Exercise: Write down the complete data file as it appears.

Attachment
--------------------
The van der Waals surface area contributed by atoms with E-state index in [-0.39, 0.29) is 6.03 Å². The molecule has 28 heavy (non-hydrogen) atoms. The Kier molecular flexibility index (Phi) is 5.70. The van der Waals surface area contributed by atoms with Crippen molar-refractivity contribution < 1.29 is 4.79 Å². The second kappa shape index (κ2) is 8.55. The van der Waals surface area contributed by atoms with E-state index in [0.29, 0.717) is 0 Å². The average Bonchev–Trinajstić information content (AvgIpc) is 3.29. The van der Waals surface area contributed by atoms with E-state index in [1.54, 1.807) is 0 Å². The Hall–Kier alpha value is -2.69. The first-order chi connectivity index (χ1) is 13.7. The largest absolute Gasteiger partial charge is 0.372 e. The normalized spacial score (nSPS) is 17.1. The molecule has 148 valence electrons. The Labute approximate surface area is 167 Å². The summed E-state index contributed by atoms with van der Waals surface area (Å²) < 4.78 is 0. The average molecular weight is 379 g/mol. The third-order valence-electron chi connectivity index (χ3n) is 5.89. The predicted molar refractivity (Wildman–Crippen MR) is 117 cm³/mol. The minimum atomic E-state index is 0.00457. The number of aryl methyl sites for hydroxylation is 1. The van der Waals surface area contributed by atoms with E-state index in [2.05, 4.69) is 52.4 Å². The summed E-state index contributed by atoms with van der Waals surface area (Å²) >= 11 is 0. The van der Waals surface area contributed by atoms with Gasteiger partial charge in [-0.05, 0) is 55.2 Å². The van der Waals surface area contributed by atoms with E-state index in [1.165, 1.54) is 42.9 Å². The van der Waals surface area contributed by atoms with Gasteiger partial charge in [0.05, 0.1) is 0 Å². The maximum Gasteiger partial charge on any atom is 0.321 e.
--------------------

The van der Waals surface area contributed by atoms with E-state index in [-0.39, 0.29) is 6.03 Å². The molecule has 28 heavy (non-hydrogen) atoms. The Kier molecular flexibility index (Phi) is 5.70. The van der Waals surface area contributed by atoms with Crippen molar-refractivity contribution < 1.29 is 4.79 Å². The second kappa shape index (κ2) is 8.55. The van der Waals surface area contributed by atoms with E-state index in [0.29, 0.717) is 0 Å². The average Bonchev–Trinajstić information content (AvgIpc) is 3.29. The van der Waals surface area contributed by atoms with E-state index in [1.54, 1.807) is 0 Å². The Hall–Kier alpha value is -2.69. The first-order chi connectivity index (χ1) is 13.7. The largest absolute Gasteiger partial charge is 0.372 e. The normalized spacial score (nSPS) is 17.1. The molecule has 148 valence electrons. The Labute approximate surface area is 167 Å². The summed E-state index contributed by atoms with van der Waals surface area (Å²) < 4.78 is 0. The average molecular weight is 379 g/mol. The third-order valence-electron chi connectivity index (χ3n) is 5.89. The predicted molar refractivity (Wildman–Crippen MR) is 117 cm³/mol. The minimum atomic E-state index is 0.00457. The number of aryl methyl sites for hydroxylation is 1. The van der Waals surface area contributed by atoms with E-state index in [2.05, 4.69) is 52.4 Å². The summed E-state index contributed by atoms with van der Waals surface area (Å²) >= 11 is 0. The van der Waals surface area contributed by atoms with Gasteiger partial charge in [-0.05, 0) is 55.2 Å². The van der Waals surface area contributed by atoms with E-state index in [1.165, 1.54) is 42.9 Å². The van der Waals surface area contributed by atoms with Gasteiger partial charge in [0.05, 0.1) is 0 Å². The maximum Gasteiger partial charge on any atom is 0.321 e.